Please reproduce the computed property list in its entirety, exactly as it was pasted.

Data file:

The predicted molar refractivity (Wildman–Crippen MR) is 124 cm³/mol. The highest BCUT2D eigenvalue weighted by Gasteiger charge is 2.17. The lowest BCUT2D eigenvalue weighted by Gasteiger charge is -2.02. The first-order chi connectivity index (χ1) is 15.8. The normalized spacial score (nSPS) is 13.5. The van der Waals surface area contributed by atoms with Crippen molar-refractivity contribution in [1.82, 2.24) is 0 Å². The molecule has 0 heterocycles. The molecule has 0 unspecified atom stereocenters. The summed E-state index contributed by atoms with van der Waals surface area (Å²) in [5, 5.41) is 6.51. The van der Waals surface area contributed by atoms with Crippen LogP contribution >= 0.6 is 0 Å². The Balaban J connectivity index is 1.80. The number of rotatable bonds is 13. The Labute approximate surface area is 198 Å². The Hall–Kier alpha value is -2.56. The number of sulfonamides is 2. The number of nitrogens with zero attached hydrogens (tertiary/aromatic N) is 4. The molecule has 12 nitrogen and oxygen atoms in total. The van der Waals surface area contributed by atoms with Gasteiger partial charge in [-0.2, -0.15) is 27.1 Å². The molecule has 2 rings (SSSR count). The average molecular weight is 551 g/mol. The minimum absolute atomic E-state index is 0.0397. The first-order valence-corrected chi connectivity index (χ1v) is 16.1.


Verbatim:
The predicted molar refractivity (Wildman–Crippen MR) is 124 cm³/mol. The highest BCUT2D eigenvalue weighted by Gasteiger charge is 2.17. The lowest BCUT2D eigenvalue weighted by Gasteiger charge is -2.02. The first-order chi connectivity index (χ1) is 15.8. The normalized spacial score (nSPS) is 13.5. The van der Waals surface area contributed by atoms with Crippen molar-refractivity contribution in [1.82, 2.24) is 0 Å². The molecule has 0 heterocycles. The molecule has 0 unspecified atom stereocenters. The summed E-state index contributed by atoms with van der Waals surface area (Å²) in [5, 5.41) is 6.51. The van der Waals surface area contributed by atoms with Crippen LogP contribution >= 0.6 is 0 Å². The Balaban J connectivity index is 1.80. The number of rotatable bonds is 13. The Labute approximate surface area is 198 Å². The Hall–Kier alpha value is -2.56. The number of sulfonamides is 2. The number of nitrogens with zero attached hydrogens (tertiary/aromatic N) is 4. The molecule has 12 nitrogen and oxygen atoms in total. The van der Waals surface area contributed by atoms with Gasteiger partial charge in [-0.2, -0.15) is 27.1 Å². The molecule has 2 rings (SSSR count). The average molecular weight is 551 g/mol. The minimum absolute atomic E-state index is 0.0397. The first-order valence-corrected chi connectivity index (χ1v) is 16.1.